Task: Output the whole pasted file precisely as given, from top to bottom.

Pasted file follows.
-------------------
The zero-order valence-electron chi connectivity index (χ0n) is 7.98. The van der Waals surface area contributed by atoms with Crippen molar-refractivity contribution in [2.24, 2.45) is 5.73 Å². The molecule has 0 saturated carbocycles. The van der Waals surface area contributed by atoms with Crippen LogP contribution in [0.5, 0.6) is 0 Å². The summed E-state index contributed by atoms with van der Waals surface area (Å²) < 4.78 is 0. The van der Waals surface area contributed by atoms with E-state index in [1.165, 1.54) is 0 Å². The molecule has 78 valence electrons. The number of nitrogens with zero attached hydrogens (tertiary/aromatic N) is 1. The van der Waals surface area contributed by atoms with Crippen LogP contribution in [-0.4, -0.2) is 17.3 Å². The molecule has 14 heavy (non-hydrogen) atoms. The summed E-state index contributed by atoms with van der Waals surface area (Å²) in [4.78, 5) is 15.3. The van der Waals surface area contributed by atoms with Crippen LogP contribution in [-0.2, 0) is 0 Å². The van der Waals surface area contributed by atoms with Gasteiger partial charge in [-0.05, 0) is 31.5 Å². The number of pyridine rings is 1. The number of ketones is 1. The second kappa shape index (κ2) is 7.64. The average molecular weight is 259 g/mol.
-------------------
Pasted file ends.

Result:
The zero-order valence-electron chi connectivity index (χ0n) is 7.98. The van der Waals surface area contributed by atoms with Crippen molar-refractivity contribution in [2.24, 2.45) is 5.73 Å². The molecule has 0 saturated carbocycles. The van der Waals surface area contributed by atoms with Crippen LogP contribution in [0.5, 0.6) is 0 Å². The summed E-state index contributed by atoms with van der Waals surface area (Å²) < 4.78 is 0. The van der Waals surface area contributed by atoms with E-state index in [1.165, 1.54) is 0 Å². The molecule has 78 valence electrons. The number of nitrogens with zero attached hydrogens (tertiary/aromatic N) is 1. The van der Waals surface area contributed by atoms with Crippen LogP contribution in [-0.4, -0.2) is 17.3 Å². The molecule has 14 heavy (non-hydrogen) atoms. The summed E-state index contributed by atoms with van der Waals surface area (Å²) in [4.78, 5) is 15.3. The van der Waals surface area contributed by atoms with Crippen LogP contribution in [-0.2, 0) is 0 Å². The van der Waals surface area contributed by atoms with Gasteiger partial charge in [-0.05, 0) is 31.5 Å². The number of pyridine rings is 1. The number of ketones is 1. The second kappa shape index (κ2) is 7.64. The average molecular weight is 259 g/mol.